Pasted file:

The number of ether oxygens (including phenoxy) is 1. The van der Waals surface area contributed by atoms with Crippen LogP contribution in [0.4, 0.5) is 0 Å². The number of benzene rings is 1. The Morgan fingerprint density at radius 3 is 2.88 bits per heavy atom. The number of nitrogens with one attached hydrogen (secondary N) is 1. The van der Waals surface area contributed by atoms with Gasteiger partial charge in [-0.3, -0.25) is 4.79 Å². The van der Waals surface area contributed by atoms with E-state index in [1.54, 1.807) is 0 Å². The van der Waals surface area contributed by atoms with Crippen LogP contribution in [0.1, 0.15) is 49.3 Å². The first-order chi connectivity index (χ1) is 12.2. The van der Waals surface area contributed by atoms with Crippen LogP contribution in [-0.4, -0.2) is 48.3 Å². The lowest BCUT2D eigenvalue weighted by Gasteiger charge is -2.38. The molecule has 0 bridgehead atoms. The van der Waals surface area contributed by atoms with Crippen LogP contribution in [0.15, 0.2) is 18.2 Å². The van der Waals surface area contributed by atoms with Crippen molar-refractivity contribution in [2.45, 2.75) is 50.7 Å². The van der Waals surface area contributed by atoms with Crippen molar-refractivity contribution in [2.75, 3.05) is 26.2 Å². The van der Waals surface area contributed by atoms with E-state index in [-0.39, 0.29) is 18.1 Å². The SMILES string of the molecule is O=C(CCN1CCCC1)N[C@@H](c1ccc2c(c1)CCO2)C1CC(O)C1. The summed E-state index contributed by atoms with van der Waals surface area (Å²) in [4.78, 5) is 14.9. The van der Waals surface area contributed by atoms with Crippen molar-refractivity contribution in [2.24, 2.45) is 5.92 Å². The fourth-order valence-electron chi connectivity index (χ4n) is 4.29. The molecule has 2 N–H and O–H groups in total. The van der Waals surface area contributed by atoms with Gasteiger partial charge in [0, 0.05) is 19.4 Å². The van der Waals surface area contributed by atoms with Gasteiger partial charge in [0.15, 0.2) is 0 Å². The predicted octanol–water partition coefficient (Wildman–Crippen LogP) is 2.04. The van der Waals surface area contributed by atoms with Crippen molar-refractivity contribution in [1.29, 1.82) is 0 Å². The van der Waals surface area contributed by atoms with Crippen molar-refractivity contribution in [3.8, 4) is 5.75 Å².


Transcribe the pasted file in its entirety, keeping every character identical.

The number of ether oxygens (including phenoxy) is 1. The van der Waals surface area contributed by atoms with Crippen LogP contribution in [0.4, 0.5) is 0 Å². The number of benzene rings is 1. The Morgan fingerprint density at radius 3 is 2.88 bits per heavy atom. The number of nitrogens with one attached hydrogen (secondary N) is 1. The van der Waals surface area contributed by atoms with Gasteiger partial charge in [-0.3, -0.25) is 4.79 Å². The van der Waals surface area contributed by atoms with E-state index in [1.54, 1.807) is 0 Å². The van der Waals surface area contributed by atoms with Crippen LogP contribution in [0.1, 0.15) is 49.3 Å². The first-order chi connectivity index (χ1) is 12.2. The van der Waals surface area contributed by atoms with Crippen LogP contribution in [-0.4, -0.2) is 48.3 Å². The lowest BCUT2D eigenvalue weighted by Gasteiger charge is -2.38. The molecule has 0 bridgehead atoms. The van der Waals surface area contributed by atoms with Crippen LogP contribution in [0.15, 0.2) is 18.2 Å². The van der Waals surface area contributed by atoms with Crippen molar-refractivity contribution in [2.45, 2.75) is 50.7 Å². The van der Waals surface area contributed by atoms with Crippen molar-refractivity contribution in [2.75, 3.05) is 26.2 Å². The van der Waals surface area contributed by atoms with E-state index in [-0.39, 0.29) is 18.1 Å². The SMILES string of the molecule is O=C(CCN1CCCC1)N[C@@H](c1ccc2c(c1)CCO2)C1CC(O)C1. The summed E-state index contributed by atoms with van der Waals surface area (Å²) in [4.78, 5) is 14.9. The van der Waals surface area contributed by atoms with Crippen molar-refractivity contribution in [2.24, 2.45) is 5.92 Å². The fourth-order valence-electron chi connectivity index (χ4n) is 4.29. The molecule has 2 N–H and O–H groups in total. The van der Waals surface area contributed by atoms with Gasteiger partial charge in [0, 0.05) is 19.4 Å². The van der Waals surface area contributed by atoms with Gasteiger partial charge in [0.15, 0.2) is 0 Å². The predicted octanol–water partition coefficient (Wildman–Crippen LogP) is 2.04. The van der Waals surface area contributed by atoms with Crippen molar-refractivity contribution in [1.29, 1.82) is 0 Å². The van der Waals surface area contributed by atoms with Crippen molar-refractivity contribution in [3.8, 4) is 5.75 Å².